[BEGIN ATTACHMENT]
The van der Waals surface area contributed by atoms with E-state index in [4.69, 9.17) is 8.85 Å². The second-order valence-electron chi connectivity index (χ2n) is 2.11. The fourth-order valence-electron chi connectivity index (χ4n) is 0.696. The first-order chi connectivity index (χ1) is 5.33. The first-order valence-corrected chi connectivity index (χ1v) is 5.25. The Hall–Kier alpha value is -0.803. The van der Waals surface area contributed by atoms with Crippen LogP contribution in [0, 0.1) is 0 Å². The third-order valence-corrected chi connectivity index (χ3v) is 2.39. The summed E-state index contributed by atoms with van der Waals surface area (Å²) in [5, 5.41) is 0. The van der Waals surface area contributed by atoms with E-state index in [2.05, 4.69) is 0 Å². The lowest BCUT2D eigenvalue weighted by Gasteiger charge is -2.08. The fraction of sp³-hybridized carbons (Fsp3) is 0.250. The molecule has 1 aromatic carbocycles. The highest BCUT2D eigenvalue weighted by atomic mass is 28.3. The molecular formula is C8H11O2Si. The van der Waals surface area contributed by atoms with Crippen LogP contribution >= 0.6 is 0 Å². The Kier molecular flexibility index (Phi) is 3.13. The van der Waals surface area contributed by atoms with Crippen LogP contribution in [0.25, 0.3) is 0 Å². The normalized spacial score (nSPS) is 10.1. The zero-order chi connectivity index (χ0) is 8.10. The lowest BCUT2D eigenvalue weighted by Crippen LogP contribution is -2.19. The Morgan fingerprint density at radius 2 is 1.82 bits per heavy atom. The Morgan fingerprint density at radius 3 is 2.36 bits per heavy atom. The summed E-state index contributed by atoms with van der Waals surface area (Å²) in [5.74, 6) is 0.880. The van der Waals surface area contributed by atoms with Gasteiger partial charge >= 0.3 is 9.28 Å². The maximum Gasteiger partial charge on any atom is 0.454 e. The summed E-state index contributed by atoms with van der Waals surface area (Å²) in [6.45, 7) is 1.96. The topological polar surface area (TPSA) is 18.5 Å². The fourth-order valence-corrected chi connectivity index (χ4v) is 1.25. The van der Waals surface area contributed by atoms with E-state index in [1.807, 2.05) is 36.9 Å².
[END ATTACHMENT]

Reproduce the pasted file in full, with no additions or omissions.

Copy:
The van der Waals surface area contributed by atoms with E-state index in [4.69, 9.17) is 8.85 Å². The second-order valence-electron chi connectivity index (χ2n) is 2.11. The fourth-order valence-electron chi connectivity index (χ4n) is 0.696. The first-order chi connectivity index (χ1) is 5.33. The first-order valence-corrected chi connectivity index (χ1v) is 5.25. The Hall–Kier alpha value is -0.803. The van der Waals surface area contributed by atoms with Crippen LogP contribution in [0, 0.1) is 0 Å². The third-order valence-corrected chi connectivity index (χ3v) is 2.39. The summed E-state index contributed by atoms with van der Waals surface area (Å²) in [5, 5.41) is 0. The van der Waals surface area contributed by atoms with E-state index in [2.05, 4.69) is 0 Å². The lowest BCUT2D eigenvalue weighted by Gasteiger charge is -2.08. The fraction of sp³-hybridized carbons (Fsp3) is 0.250. The molecule has 1 aromatic carbocycles. The highest BCUT2D eigenvalue weighted by atomic mass is 28.3. The molecular formula is C8H11O2Si. The van der Waals surface area contributed by atoms with Crippen LogP contribution >= 0.6 is 0 Å². The Kier molecular flexibility index (Phi) is 3.13. The van der Waals surface area contributed by atoms with Crippen LogP contribution in [0.25, 0.3) is 0 Å². The normalized spacial score (nSPS) is 10.1. The zero-order chi connectivity index (χ0) is 8.10. The lowest BCUT2D eigenvalue weighted by Crippen LogP contribution is -2.19. The Morgan fingerprint density at radius 2 is 1.82 bits per heavy atom. The Morgan fingerprint density at radius 3 is 2.36 bits per heavy atom. The summed E-state index contributed by atoms with van der Waals surface area (Å²) in [5.74, 6) is 0.880. The van der Waals surface area contributed by atoms with Gasteiger partial charge >= 0.3 is 9.28 Å². The maximum Gasteiger partial charge on any atom is 0.454 e. The summed E-state index contributed by atoms with van der Waals surface area (Å²) in [6.45, 7) is 1.96. The topological polar surface area (TPSA) is 18.5 Å². The fourth-order valence-corrected chi connectivity index (χ4v) is 1.25. The van der Waals surface area contributed by atoms with E-state index in [1.807, 2.05) is 36.9 Å².